success in West Africa. Whether it is the semi-literate hustler from Minna who
moved to Lagos to get a job as a security guard, or the upcoming artist who
went to Lagos to pursue her dream, or the ambitious entrepreneur who
established a presence in Lagos to grow his business, everyone in Nigeria
eventually needs to gravitate toward Lagos for economic purposes sooner or

Entertainment and

Lagos is the nightlife and entertainment capital of West
Africa. That is not a statement of ambition or aggrandizement, but merely a
fact. The movie, music and fashion behemoth that gave the world ‘Nollywood’ and
‘Afrobeats’ is domiciled almost exclusively in Lagos, and it has spread its
tentacles across Africa and beyond, spawning a new wave of pop culture that has
influenced everyone from Drake to Lupita Nyongo. If you are looking for a good
time of any description, chances are
you will find it in Lagos, whether it is Moroccan food or Indian cinema.
Depending on your taste and budget, you can explore the bright lights of the
Island and Lekki and experience the wide selection of nightclubs, bars,
restaurants, live performances and themed events available every night. The
mainland offers a brilliant mix of prosaic and bohemian nightlife, with regular
conventional hangouts and entertainment spots interspersed with everything from
skateboard scenes to pop-up comedy clubs. Whatever you need to relax and get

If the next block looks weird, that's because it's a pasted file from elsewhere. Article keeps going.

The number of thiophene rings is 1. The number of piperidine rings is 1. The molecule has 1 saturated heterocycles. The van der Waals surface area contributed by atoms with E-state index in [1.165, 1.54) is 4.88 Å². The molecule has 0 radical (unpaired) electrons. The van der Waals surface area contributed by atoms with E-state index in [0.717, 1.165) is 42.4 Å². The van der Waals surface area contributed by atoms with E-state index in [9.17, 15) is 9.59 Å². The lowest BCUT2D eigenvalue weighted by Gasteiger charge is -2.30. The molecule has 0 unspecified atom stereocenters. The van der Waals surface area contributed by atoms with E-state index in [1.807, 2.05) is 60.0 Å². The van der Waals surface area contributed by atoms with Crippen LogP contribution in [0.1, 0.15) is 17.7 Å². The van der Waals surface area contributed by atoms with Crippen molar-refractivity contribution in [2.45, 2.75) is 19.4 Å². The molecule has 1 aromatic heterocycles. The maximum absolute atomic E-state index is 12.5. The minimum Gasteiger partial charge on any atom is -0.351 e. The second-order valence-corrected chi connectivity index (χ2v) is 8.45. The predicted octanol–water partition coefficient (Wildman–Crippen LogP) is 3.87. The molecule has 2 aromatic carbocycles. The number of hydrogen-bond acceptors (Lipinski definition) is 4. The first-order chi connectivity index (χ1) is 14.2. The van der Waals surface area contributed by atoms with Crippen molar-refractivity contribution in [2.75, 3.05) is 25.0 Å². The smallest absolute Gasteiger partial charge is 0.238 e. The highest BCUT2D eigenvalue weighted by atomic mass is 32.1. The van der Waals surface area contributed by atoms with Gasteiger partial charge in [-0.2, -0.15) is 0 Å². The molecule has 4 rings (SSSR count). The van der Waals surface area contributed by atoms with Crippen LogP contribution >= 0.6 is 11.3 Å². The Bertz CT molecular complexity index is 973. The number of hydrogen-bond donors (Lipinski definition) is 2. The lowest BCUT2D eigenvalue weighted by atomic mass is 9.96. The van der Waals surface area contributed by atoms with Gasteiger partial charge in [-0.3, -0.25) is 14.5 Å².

your creative juices flowing, Lagos has it in spades.


Being a melting pot for hundreds of distinct Nigerian identities
is not enough. Lagos is also a truly global city in terms of ethnic, national,
cultural and racial makeup. Gone are the days when a few expatriate oil workers
with armed police escorts were all the diversity you could find over here.
These days, the person struggling to merge in traffic next to you in traffic at
a toll gate could be a Swiss woman making a school run before heading to work.
You could go to Ilupeju at 8PM and spot a fully wrapped and turbaned Sikh
gentleman walking down the road to the local Spar, and nobody would bat an
eyelid. Lagos has become more than just a place where lots of different people
meet to transact business, but also a home where people exchange knowledge,
ideas and cultural norms. None of this is totally new of course, as even the
word “Lagos” along with an entire quarter of the original architecture of Lagos
Island comes from interaction with Portuguese traders and Brazilian returnees.
Looking at everything in this article, it might seem as if
the answer to the question is “Yes, by default”, because it is not so much a
case of Lagos being great as that of the rest of Nigeria being bad in
comparison. Certainly there is an element of truth in that. However, looking
beyond the problems of Lagos or the wider deficiencies of Nigeria, it is also
plain to see that there is a unique energy and vitality that only exists in
Lagos. This city is a place where creativity and problem solving is constantly
rewarded, and the skills you can pick up from just living and surviving here
are priceless. The cultural and creative exchange that takes place in Lagos
hardly achieves such a scale in many other places, and for many people, the
everyday challenges of Lagos are merely questions to be answered, and not
insurmountable obstacles. With the right perspective, a healthy dose of
optimism, a dash of street smartness (and possibly a slight amount of alcohol),Lagos
can be as good a place as any to live.